Work rules erode personal freedoms

What others say

Posted: Thursday, February 10, 2005

Quitting time has taken on a whole new meaning at one Michigan company. On Jan. 1, Weyco Inc., a health benefits administrator, went smoke free. Good news for employees' health.

But this no-smoking policy goes way beyond the office door. Employees who smoke, even at home, will be fired. Bad news for employees' rights.

Four of Weyco's 200 employees were fired last month for refusing to take a test to determine if they had been smoking. The company now performs random testing to ensure compliance with its policy.

Yes, smoking causes health problems. But so does obesity. So does unsafe sex. And so can downhill skiing, sky diving or driving while putting on your makeup or cleaning out your home's gutters. Which ones should get you fired? Exactly how much of what you do should your employer control? ...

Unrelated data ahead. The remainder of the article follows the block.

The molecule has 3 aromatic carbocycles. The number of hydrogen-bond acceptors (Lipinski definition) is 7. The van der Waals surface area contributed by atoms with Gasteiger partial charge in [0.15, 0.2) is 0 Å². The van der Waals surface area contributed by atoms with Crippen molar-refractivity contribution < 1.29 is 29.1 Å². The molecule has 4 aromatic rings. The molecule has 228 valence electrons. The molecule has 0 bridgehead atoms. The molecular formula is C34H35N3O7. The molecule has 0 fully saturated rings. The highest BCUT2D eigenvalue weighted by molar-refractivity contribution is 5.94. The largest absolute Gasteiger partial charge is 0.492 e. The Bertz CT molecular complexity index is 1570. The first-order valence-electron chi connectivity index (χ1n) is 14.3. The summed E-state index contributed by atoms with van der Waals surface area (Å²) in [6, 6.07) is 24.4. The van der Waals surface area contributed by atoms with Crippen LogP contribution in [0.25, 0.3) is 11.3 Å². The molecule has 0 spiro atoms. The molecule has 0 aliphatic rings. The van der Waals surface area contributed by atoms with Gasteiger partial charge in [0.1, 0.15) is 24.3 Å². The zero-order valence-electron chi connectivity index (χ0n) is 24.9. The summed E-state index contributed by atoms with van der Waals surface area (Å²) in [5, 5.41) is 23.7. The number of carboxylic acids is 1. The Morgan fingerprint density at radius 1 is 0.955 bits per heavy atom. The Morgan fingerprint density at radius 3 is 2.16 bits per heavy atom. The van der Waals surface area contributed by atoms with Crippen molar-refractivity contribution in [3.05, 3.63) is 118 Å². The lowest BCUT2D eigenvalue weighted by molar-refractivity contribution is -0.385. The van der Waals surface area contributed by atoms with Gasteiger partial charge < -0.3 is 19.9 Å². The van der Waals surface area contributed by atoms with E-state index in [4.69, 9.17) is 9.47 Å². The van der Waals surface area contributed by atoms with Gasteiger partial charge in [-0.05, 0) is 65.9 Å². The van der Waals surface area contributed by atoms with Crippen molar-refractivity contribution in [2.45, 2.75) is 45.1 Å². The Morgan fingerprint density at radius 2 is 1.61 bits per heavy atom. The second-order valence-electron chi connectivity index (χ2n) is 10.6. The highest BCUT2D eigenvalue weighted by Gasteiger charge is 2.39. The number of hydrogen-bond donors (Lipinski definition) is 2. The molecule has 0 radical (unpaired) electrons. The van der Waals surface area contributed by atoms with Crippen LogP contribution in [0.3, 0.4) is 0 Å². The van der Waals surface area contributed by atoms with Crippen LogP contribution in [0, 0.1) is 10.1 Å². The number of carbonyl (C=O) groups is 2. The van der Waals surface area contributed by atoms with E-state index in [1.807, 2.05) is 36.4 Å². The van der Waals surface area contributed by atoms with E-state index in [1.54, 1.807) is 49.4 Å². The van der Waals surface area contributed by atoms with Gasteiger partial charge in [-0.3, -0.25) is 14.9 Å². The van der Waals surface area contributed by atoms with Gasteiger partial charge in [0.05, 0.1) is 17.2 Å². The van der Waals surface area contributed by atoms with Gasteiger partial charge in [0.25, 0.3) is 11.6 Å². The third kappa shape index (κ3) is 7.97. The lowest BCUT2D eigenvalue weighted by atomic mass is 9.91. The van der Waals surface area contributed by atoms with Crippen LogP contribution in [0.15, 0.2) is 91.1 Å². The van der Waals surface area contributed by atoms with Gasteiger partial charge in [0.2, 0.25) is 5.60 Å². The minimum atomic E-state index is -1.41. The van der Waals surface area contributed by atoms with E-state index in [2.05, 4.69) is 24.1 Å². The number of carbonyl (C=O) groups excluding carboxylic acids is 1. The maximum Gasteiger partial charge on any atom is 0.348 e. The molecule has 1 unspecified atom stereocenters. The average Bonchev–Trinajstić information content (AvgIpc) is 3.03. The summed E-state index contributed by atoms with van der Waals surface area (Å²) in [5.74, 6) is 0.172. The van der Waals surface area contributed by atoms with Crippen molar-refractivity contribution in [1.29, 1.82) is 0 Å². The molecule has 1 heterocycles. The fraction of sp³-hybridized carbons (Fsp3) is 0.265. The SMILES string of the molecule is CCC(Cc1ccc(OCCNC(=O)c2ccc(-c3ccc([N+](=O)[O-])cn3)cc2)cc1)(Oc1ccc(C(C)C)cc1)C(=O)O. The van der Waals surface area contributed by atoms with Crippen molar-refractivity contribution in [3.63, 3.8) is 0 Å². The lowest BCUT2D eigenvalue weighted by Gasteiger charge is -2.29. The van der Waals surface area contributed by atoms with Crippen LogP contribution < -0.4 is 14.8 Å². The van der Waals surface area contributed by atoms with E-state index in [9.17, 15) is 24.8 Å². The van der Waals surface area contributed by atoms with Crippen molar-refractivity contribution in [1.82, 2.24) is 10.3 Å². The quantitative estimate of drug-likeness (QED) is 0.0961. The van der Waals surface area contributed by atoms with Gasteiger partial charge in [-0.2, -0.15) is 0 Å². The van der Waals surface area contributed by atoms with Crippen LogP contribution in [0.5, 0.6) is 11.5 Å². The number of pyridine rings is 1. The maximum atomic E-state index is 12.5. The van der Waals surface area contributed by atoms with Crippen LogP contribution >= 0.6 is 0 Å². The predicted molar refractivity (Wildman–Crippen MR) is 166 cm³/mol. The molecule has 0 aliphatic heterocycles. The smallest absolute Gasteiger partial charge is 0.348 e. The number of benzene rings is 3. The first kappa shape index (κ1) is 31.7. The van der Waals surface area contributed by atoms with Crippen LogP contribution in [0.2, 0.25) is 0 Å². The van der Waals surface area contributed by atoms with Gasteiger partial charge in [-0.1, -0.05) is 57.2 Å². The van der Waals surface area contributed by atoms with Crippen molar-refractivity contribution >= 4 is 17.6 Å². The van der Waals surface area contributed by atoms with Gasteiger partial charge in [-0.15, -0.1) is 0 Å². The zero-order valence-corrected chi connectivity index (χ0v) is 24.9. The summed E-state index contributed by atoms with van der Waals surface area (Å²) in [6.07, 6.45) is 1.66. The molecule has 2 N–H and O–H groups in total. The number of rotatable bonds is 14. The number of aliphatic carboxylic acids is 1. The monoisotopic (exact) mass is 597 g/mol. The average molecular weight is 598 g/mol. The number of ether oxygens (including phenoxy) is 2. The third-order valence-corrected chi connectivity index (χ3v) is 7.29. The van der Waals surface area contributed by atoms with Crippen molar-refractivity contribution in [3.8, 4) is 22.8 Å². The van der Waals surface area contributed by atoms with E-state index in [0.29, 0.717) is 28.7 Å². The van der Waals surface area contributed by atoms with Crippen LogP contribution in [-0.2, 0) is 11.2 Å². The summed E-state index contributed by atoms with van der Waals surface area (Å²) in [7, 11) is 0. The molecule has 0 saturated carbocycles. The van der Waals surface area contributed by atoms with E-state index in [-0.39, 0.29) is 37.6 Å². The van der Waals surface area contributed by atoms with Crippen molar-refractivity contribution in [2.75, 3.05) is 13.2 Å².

But (Weyco's) attempt to dictate (its) employees off-work behavior is disturbing, particularly because it is perfectly legal. Michigan is one of 29 states that have so-called ''at-will'' employment laws. That means employees can be fired for virtually any reason or no reason at all.

Legal scholars say the only reason state Legislatures don't put a stop to at-will laws is there is no strong lobbying effort to get it done. Maybe this will light a fire under some people. It should.

— Observer-Dispatch, Utica, N.Y.

Feb. 9



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